Discussion Top


Besides the vitreous changes the retinal. and choroidal changes noted were macular oedema, degeneration, retinal detachment and arteriosclerotic changes of retinal vessels.. It was noticed that after intracapsular extrac­tion, some degenerative changes in Vitreous were bound to occur.

Syneresis was found in most of the cases in present series. This was commonly seen in anterior central portion of the Vitreous. Syneresis of the vitreous gel is considered as a part of aging process because it is observed more frequently in old than in young individuals[1],[2]. Fibrous destruction were found in 19.1% of the operated cases in our series. While Gos­wami etal[3] in their study recorded abnormal condensation membrane and deposits on the anterior vitreous face in 10% of eyes which have undergone uncomplicated intracap­sular cataract extraction.

Shrinkage of Vitreous which was much less common condition and described as the absence of normal mobility of its component part was found only in 1.4% cases in present series.

Deposition of pigments over the anterior surface of the vitreous face was seen as a com­mon change in our series of cases studied. It has been observed that pigment deposition was more common in cases where complete iridectomy was done. It appears that pigments released from the cut margin of the iris were deposited over the vitreous anteriorly. The other causes found were operative trauma to iris or post operative iridocyclitis. A com­paratively low vision were found in cases where the deposition of the pigments were in large quantity.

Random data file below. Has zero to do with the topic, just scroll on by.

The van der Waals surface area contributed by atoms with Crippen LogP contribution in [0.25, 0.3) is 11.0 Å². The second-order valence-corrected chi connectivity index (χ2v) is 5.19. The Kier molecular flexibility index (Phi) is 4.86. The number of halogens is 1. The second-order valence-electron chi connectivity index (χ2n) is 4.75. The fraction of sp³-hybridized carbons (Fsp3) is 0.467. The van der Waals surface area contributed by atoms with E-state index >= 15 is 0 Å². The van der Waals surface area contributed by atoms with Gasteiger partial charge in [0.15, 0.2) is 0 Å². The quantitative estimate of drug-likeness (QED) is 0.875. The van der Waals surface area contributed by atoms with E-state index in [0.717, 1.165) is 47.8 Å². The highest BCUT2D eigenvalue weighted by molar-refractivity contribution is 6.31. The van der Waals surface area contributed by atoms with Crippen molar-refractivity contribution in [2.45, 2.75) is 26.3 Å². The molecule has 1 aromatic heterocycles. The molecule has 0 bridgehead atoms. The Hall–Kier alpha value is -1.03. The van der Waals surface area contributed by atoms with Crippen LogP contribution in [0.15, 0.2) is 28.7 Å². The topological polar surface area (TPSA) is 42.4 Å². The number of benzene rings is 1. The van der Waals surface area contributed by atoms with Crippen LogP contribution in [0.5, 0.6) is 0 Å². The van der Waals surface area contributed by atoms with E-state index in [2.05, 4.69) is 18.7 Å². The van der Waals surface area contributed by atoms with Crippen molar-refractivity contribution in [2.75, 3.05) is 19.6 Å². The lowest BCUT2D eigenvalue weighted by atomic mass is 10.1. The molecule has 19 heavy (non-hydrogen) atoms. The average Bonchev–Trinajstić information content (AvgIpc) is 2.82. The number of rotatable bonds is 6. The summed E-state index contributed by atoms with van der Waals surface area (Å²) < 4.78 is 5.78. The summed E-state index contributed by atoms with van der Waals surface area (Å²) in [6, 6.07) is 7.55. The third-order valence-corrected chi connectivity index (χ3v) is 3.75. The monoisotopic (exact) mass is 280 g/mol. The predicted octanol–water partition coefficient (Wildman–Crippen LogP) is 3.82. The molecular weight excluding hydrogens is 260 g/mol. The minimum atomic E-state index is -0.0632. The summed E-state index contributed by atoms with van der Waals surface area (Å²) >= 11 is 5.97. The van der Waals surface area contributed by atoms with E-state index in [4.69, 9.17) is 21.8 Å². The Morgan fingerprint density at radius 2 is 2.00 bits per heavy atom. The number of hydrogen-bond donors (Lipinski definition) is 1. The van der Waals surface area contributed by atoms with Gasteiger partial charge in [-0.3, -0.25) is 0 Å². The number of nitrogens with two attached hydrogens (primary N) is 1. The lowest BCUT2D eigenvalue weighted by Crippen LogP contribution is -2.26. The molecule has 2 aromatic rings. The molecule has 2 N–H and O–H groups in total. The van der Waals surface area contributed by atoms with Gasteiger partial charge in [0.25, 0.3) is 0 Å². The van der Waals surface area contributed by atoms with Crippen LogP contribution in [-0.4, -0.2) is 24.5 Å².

Asteroid bodies were observed only in 4.6% case's which were proved nondiabetic cases, occupying the anterior and central position of the vitreous body. Its association with dia­betes mellitus and hypercholesterolemia has been emphasized[4],[5],[6] but it has been ques­tioned by others[7]. As many as 27 percent of patients with asteroid hyalitis were reported diabetic[8].

As the vitreous has not support anteriorly after intracapsular cataract extraction, the con­cavity of the vitreous evert and protrude through the pupil. The herniation of the vit­reous in the anterior chamber depends on the size of the pupil. In complete iridectomy, the herniation of the vitreous was less common because the whole surface is slightly tense than that of a round pupil with less area in peripheral iridectomy. So less vitreous her­niation took place in complete iridectomy cases during surgical manipulation for del­ivery of lens.